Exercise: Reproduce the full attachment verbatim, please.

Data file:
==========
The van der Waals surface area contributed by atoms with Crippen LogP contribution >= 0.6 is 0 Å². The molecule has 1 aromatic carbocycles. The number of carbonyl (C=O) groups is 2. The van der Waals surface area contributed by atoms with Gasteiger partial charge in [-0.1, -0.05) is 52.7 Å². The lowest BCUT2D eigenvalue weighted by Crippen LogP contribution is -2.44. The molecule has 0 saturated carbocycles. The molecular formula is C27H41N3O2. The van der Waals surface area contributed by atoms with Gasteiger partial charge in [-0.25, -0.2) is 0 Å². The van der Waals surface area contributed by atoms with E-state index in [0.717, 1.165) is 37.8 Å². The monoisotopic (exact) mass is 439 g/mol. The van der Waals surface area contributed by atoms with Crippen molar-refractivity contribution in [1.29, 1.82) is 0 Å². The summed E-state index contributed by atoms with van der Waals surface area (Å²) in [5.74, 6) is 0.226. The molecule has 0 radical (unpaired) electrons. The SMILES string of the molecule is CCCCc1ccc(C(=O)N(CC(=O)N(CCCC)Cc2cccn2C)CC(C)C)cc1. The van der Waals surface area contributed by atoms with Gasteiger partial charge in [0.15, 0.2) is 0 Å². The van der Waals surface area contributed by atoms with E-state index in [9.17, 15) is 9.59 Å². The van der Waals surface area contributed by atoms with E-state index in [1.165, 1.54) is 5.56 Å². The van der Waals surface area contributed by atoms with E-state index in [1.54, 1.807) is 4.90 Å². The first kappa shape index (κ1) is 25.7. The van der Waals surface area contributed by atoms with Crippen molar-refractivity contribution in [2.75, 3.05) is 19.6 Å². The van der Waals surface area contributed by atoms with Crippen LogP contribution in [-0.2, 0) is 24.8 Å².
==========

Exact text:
The van der Waals surface area contributed by atoms with Crippen LogP contribution >= 0.6 is 0 Å². The molecule has 1 aromatic carbocycles. The number of carbonyl (C=O) groups is 2. The van der Waals surface area contributed by atoms with Gasteiger partial charge in [-0.1, -0.05) is 52.7 Å². The lowest BCUT2D eigenvalue weighted by Crippen LogP contribution is -2.44. The molecule has 0 saturated carbocycles. The molecular formula is C27H41N3O2. The van der Waals surface area contributed by atoms with Gasteiger partial charge in [-0.25, -0.2) is 0 Å². The van der Waals surface area contributed by atoms with E-state index in [0.717, 1.165) is 37.8 Å². The monoisotopic (exact) mass is 439 g/mol. The van der Waals surface area contributed by atoms with Crippen molar-refractivity contribution in [1.29, 1.82) is 0 Å². The summed E-state index contributed by atoms with van der Waals surface area (Å²) in [5.74, 6) is 0.226. The molecule has 0 radical (unpaired) electrons. The SMILES string of the molecule is CCCCc1ccc(C(=O)N(CC(=O)N(CCCC)Cc2cccn2C)CC(C)C)cc1. The van der Waals surface area contributed by atoms with Gasteiger partial charge in [0.15, 0.2) is 0 Å². The van der Waals surface area contributed by atoms with E-state index in [9.17, 15) is 9.59 Å². The van der Waals surface area contributed by atoms with E-state index in [1.165, 1.54) is 5.56 Å². The van der Waals surface area contributed by atoms with E-state index in [1.54, 1.807) is 4.90 Å². The first kappa shape index (κ1) is 25.7. The van der Waals surface area contributed by atoms with Crippen molar-refractivity contribution in [2.75, 3.05) is 19.6 Å². The van der Waals surface area contributed by atoms with Crippen LogP contribution in [-0.2, 0) is 24.8 Å².